Politics and narrative: why people need a human story

Politics and narrative: why people need a human story

My recent forays into political commentary have elicited a number of reactions from people who have been following my work and writing for years. Former students, in particular, are somewhat puzzled by my sudden interest in the speeches of candidates and public officials, as this is an arena I have mostly avoided in the past.

In fact, I continue to tell people that I have little interest in politics per se. However, recent events—since the last US presidential battle in particular—have left me fascinated by one facet of the political dialogue. With each passing day, it seems, campaigners and their handlers are now coming to understand the efficacy of using narrative to inspire voters. As such, I am continually finding links between political discourse and the most interesting of my day-to-day activities: teaching and coaching people in the use of their personal stories of identity. These narratives constitute the most formidable tool any of us has for inspiring others, for truly moving people to action.

Even as a relatively casual observer of current events, I seem to come across example after example of public figures who try to tell their stories, or who speak of the importance of narrative in general. At the same time, while I observe this more widespread consciousness of storytelling, I see exceedingly few instances of public figures who use anything close to its full potential.

Near the end of 2017, when I was reading articles and watching news reports that looked back upon the events of the year, I saw a statement by Chuck Schumer, the top-ranking Democrat in the United States Senate. I view Mr Schumer as an example of someone who speaks of using narrative but has a superficial understanding of how to do it.

In this particular interview, Mr Schumer’s central theme was one I have heard him discuss on numerous occasions since November 2016. His analysis of the recent electoral defeats among Democrats, including Hillary Clinton’s loss at the hands of Donald Trump, emphasizes the need for a better “economic narrative”.

During the first half of 2017, the Democratic Party was busy analyzing and re-analyzing the reasons for President Trump’s election, and sketching out some responses to his policies. In so doing, they began defining the central premises of the forthcoming campaigns. Indeed, they were already preparing the Democratic agenda for the 2018 legislative elections, and for their run for the presidency in 2020.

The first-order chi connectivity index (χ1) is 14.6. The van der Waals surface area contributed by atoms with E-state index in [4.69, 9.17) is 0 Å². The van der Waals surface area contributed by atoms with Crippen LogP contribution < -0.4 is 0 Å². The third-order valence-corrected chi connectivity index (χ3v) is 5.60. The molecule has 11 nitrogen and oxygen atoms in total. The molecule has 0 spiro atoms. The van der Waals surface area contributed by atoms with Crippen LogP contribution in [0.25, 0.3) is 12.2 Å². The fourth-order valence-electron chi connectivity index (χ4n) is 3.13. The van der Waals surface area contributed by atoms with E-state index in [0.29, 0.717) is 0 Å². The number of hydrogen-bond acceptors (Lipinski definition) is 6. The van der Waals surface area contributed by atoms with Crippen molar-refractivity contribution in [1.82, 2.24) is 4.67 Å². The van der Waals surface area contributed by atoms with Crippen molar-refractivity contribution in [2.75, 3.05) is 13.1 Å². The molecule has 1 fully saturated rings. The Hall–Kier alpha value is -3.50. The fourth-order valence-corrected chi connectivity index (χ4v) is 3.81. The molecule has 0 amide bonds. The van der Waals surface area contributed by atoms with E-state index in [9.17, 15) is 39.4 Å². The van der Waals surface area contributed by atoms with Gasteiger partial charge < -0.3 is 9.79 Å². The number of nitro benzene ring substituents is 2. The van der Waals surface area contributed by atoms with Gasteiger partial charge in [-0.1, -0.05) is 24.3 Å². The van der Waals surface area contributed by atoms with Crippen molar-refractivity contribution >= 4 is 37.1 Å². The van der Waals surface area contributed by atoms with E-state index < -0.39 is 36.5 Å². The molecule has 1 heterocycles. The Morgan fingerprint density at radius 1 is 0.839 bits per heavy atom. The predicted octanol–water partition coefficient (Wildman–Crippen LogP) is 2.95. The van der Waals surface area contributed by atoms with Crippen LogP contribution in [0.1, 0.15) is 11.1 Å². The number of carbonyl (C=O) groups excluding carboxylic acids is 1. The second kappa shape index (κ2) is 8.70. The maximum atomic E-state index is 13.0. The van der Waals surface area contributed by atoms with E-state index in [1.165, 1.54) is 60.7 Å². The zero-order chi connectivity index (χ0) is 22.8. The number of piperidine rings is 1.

Calling the Democrat’s program “A Better Deal”, Schumer outlined it in a July 2017 editorial in The New York Times. As he wrote: “In the last two elections, Democrats, including in the Senate, failed to articulate a strong, bold economic program for the middle class and those working hard to get there. We also failed to communicate our values to show that we were on the side of working people, not the special interests. We will not repeat the same mistake.”

While the emphasis on economic programs and the narratives that explain them is certainly a necessary component of any party’s electoral efforts, Mr Schumer’s declarations leave me with the impression that the Democrats are continuing to neglect a more central issue—the lack of a human story that individuals can relate to.

In fact, and without having studied the question specifically, I would surmise that the Democrats’ economic narrative in 2016 was not significantly different from those of 2008 or 2012, when Barack Obama won presidential elections. The difference, though, was the way Obama was able to present his ideas while connecting with voters on a personal level. The key to his success was not so much the economic and policy narratives. It was more about how his personal stories helped him to reach out to voters.

The reason for the “Oprah for President” mini-bubble after Ms Winfrey’s speech at the Golden Globe Awards had nothing to do with policy or ideas. We should keep in mind that Oprah is a multimedia celebrity rather than a candidate for office, and that her discourse was by design neither political nor economic. Her speech was so well received because it was a series of deeply personal stories of identity, tales from the heart that touched listeners on a basic human level.

What should politicians take away from all of this? While economic policies and “better deals” may be necessary ingredients of one’s policy discourse, they may prove relatively ineffective if the speaker fails to reach constituents in their hearts as well as in their minds.



Image: Flickr user Ruth Hartnup